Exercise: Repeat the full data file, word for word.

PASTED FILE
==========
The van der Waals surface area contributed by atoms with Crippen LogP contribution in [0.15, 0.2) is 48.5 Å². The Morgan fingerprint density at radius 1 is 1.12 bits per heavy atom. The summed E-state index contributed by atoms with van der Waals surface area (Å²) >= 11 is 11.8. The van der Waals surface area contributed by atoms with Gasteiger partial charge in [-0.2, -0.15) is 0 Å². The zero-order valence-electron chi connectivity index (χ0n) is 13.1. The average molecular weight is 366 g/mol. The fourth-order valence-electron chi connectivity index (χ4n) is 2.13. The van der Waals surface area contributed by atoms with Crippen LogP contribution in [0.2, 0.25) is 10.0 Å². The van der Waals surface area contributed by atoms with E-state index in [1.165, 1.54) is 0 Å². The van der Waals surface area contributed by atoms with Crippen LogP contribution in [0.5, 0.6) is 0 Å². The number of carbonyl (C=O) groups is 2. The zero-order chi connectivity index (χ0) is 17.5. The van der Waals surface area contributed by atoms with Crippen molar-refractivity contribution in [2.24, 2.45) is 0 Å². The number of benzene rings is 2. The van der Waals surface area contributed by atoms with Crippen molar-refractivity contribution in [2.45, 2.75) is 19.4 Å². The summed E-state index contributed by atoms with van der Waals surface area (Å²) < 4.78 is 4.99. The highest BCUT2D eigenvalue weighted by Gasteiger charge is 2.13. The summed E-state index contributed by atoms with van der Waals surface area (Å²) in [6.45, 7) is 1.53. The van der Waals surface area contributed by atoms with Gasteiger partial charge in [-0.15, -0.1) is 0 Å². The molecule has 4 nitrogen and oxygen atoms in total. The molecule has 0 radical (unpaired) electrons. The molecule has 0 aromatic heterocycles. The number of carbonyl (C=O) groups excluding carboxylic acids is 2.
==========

The van der Waals surface area contributed by atoms with Crippen LogP contribution in [0.15, 0.2) is 48.5 Å². The Morgan fingerprint density at radius 1 is 1.12 bits per heavy atom. The summed E-state index contributed by atoms with van der Waals surface area (Å²) >= 11 is 11.8. The van der Waals surface area contributed by atoms with Gasteiger partial charge in [-0.2, -0.15) is 0 Å². The zero-order valence-electron chi connectivity index (χ0n) is 13.1. The average molecular weight is 366 g/mol. The fourth-order valence-electron chi connectivity index (χ4n) is 2.13. The van der Waals surface area contributed by atoms with Crippen LogP contribution in [0.2, 0.25) is 10.0 Å². The van der Waals surface area contributed by atoms with E-state index in [1.165, 1.54) is 0 Å². The van der Waals surface area contributed by atoms with Crippen LogP contribution in [0.5, 0.6) is 0 Å². The number of carbonyl (C=O) groups is 2. The zero-order chi connectivity index (χ0) is 17.5. The van der Waals surface area contributed by atoms with Crippen molar-refractivity contribution in [2.24, 2.45) is 0 Å². The number of benzene rings is 2. The van der Waals surface area contributed by atoms with Crippen molar-refractivity contribution in [2.45, 2.75) is 19.4 Å². The summed E-state index contributed by atoms with van der Waals surface area (Å²) < 4.78 is 4.99. The highest BCUT2D eigenvalue weighted by Gasteiger charge is 2.13. The summed E-state index contributed by atoms with van der Waals surface area (Å²) in [6.45, 7) is 1.53. The van der Waals surface area contributed by atoms with Gasteiger partial charge in [-0.15, -0.1) is 0 Å². The molecule has 4 nitrogen and oxygen atoms in total. The molecule has 0 radical (unpaired) electrons. The molecule has 0 aromatic heterocycles. The number of carbonyl (C=O) groups excluding carboxylic acids is 2.